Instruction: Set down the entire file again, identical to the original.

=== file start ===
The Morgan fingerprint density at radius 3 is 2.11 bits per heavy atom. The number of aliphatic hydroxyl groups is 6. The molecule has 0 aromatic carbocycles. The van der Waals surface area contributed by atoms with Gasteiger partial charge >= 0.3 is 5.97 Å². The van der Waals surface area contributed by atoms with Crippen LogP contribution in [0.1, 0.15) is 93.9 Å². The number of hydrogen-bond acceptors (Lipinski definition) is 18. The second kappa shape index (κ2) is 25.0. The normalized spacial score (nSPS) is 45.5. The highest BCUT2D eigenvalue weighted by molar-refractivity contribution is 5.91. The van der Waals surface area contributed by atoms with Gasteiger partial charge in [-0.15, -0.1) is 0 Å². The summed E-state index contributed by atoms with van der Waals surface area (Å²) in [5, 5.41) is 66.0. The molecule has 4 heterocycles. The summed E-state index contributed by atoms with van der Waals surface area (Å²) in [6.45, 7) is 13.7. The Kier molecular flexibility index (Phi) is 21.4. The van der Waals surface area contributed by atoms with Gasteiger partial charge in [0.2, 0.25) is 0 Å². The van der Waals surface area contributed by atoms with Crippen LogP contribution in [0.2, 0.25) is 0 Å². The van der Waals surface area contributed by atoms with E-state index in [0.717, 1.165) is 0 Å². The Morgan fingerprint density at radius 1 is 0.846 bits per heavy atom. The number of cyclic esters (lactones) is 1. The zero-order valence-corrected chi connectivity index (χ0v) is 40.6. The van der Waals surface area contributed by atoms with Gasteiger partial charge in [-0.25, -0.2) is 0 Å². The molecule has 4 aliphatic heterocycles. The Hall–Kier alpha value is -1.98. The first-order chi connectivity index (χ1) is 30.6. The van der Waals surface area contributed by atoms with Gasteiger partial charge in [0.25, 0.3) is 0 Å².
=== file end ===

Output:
The Morgan fingerprint density at radius 3 is 2.11 bits per heavy atom. The number of aliphatic hydroxyl groups is 6. The molecule has 0 aromatic carbocycles. The van der Waals surface area contributed by atoms with Gasteiger partial charge >= 0.3 is 5.97 Å². The van der Waals surface area contributed by atoms with Crippen LogP contribution in [0.1, 0.15) is 93.9 Å². The number of hydrogen-bond acceptors (Lipinski definition) is 18. The second kappa shape index (κ2) is 25.0. The normalized spacial score (nSPS) is 45.5. The highest BCUT2D eigenvalue weighted by molar-refractivity contribution is 5.91. The van der Waals surface area contributed by atoms with Gasteiger partial charge in [-0.15, -0.1) is 0 Å². The summed E-state index contributed by atoms with van der Waals surface area (Å²) in [5, 5.41) is 66.0. The molecule has 4 heterocycles. The summed E-state index contributed by atoms with van der Waals surface area (Å²) in [6.45, 7) is 13.7. The Kier molecular flexibility index (Phi) is 21.4. The van der Waals surface area contributed by atoms with Gasteiger partial charge in [0.2, 0.25) is 0 Å². The van der Waals surface area contributed by atoms with Crippen LogP contribution in [0.2, 0.25) is 0 Å². The van der Waals surface area contributed by atoms with E-state index in [0.717, 1.165) is 0 Å². The Morgan fingerprint density at radius 1 is 0.846 bits per heavy atom. The number of cyclic esters (lactones) is 1. The zero-order valence-corrected chi connectivity index (χ0v) is 40.6. The van der Waals surface area contributed by atoms with Gasteiger partial charge in [-0.25, -0.2) is 0 Å². The molecule has 4 aliphatic heterocycles. The Hall–Kier alpha value is -1.98. The first-order chi connectivity index (χ1) is 30.6. The van der Waals surface area contributed by atoms with Gasteiger partial charge in [0.25, 0.3) is 0 Å².